Rest, mileage reduction, and frequent ice are a start of treatment. Mileage should be reduced. Cutting back on hill work, and running on even surfaces will help.

Ice packs applied for 15 minutes two to three times a day along with non-steroidal anti-inflammatory medication are helpful. Neuromuscular electrical stimulation is an effective form of therapy for relieving the pain of muscle spasm. Deep friction massage also may help.

ITB stretching can begin after pain control has been achieved.

Runners can continue to exercise as long as they avoid activities which aggravate the pain - and that includes running.

To avoid lateral knee pain from ITBS, a reevaluation of the training routine should be done. Proper warming up and cooling down is essential. Stretching is mandatory.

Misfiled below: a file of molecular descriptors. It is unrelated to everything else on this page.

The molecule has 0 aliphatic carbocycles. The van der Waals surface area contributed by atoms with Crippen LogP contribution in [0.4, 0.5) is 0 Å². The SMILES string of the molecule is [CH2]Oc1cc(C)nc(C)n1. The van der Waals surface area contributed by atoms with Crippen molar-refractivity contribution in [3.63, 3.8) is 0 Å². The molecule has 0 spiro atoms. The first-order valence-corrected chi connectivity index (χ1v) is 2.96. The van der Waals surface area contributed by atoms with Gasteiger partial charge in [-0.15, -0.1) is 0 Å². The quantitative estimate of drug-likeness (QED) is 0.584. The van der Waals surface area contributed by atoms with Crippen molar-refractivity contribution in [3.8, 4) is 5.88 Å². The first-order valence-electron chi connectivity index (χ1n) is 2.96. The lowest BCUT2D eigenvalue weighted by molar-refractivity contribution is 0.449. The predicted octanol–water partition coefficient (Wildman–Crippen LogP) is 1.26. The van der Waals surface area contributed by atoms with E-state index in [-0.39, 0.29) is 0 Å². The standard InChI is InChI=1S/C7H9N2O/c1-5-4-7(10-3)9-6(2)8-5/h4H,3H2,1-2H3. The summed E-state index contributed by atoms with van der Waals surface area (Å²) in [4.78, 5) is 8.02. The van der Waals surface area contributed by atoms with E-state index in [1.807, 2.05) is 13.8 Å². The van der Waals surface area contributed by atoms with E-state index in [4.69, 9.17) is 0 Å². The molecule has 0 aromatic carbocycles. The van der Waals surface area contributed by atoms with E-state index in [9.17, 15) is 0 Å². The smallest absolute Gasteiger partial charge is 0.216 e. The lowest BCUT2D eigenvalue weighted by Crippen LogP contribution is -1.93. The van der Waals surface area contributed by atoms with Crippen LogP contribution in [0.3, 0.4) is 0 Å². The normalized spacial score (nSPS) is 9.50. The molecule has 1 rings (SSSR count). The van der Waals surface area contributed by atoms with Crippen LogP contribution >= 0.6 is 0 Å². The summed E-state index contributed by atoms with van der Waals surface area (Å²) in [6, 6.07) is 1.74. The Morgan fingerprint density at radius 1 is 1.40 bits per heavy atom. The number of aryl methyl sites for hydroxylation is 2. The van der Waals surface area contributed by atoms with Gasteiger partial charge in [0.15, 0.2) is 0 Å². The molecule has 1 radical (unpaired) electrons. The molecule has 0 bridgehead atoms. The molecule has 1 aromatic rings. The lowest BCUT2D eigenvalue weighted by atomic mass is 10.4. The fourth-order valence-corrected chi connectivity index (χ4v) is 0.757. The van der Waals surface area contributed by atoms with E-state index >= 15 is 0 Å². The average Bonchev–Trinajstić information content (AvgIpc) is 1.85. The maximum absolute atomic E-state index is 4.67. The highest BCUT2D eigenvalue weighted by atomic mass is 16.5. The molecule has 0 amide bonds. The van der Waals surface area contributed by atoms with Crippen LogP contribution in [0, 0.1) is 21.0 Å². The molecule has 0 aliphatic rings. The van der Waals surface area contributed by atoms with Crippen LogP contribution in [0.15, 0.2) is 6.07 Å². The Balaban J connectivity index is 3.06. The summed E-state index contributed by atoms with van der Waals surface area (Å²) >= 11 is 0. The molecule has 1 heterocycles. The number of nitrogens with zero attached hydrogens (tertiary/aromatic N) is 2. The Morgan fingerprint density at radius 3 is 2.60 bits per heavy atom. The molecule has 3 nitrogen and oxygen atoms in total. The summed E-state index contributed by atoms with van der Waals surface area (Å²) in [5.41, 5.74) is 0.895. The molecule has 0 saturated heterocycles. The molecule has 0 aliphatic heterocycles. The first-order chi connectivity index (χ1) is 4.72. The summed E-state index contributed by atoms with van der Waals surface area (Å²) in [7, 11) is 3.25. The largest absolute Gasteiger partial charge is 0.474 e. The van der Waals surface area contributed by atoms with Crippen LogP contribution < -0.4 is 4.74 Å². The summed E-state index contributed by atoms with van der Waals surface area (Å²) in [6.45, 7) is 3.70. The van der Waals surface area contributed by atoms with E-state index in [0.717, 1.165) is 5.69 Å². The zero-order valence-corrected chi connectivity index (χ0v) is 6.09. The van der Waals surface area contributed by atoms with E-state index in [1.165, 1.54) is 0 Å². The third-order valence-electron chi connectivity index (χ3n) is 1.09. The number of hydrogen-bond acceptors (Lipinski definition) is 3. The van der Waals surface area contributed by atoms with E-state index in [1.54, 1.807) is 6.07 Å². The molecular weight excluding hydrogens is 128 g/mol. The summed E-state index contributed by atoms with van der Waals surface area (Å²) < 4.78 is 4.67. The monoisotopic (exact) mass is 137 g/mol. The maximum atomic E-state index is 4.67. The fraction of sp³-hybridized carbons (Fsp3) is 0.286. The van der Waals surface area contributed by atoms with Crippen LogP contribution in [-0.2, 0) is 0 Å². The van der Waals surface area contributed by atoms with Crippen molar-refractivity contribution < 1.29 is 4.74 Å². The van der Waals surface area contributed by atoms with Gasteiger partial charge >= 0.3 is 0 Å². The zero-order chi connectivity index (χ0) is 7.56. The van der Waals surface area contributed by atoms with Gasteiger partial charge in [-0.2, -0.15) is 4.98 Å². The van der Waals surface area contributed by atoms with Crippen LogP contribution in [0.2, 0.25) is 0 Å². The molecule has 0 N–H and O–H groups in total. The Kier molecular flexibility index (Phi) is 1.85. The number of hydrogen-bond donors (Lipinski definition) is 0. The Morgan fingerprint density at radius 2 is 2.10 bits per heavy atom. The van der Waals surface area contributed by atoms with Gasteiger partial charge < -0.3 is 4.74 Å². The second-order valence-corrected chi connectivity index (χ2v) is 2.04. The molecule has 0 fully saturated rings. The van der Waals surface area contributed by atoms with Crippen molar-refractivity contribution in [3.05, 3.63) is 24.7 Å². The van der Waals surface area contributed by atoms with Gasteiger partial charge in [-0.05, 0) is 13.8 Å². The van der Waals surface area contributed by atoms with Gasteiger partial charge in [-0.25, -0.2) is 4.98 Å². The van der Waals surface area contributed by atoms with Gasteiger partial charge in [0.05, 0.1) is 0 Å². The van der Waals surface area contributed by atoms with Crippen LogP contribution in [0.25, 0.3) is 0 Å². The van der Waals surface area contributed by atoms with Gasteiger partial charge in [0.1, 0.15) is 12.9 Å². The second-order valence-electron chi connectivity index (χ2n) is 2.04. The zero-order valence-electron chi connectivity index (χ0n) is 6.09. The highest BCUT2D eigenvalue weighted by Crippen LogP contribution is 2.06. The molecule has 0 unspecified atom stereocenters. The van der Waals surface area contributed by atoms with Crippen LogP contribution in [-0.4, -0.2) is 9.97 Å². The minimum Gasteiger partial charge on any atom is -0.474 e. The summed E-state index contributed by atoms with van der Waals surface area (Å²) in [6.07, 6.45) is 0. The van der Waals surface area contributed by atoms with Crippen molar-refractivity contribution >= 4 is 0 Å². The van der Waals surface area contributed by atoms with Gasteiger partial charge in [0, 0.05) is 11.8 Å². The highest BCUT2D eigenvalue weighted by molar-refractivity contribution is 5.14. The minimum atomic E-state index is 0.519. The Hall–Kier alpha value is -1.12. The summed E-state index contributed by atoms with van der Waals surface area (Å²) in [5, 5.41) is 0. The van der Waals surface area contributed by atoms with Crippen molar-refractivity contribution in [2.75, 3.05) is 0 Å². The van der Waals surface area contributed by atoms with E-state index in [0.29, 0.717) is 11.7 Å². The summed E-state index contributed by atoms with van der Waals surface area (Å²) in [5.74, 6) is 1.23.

Baker's Cyst

A fourth possible problem is a popliteal cyst. Pain and swelling develops behind the knee, right at the junction where the upper leg meets the lower leg. It is due to fluid accumulating in a bursal sack behind the knee. It causes tightness behind the knee. It often occurs in people who have underlying arthritis.

Treatment consists of drainage using an ultrasound guided needle with injection of a glucocorticoid.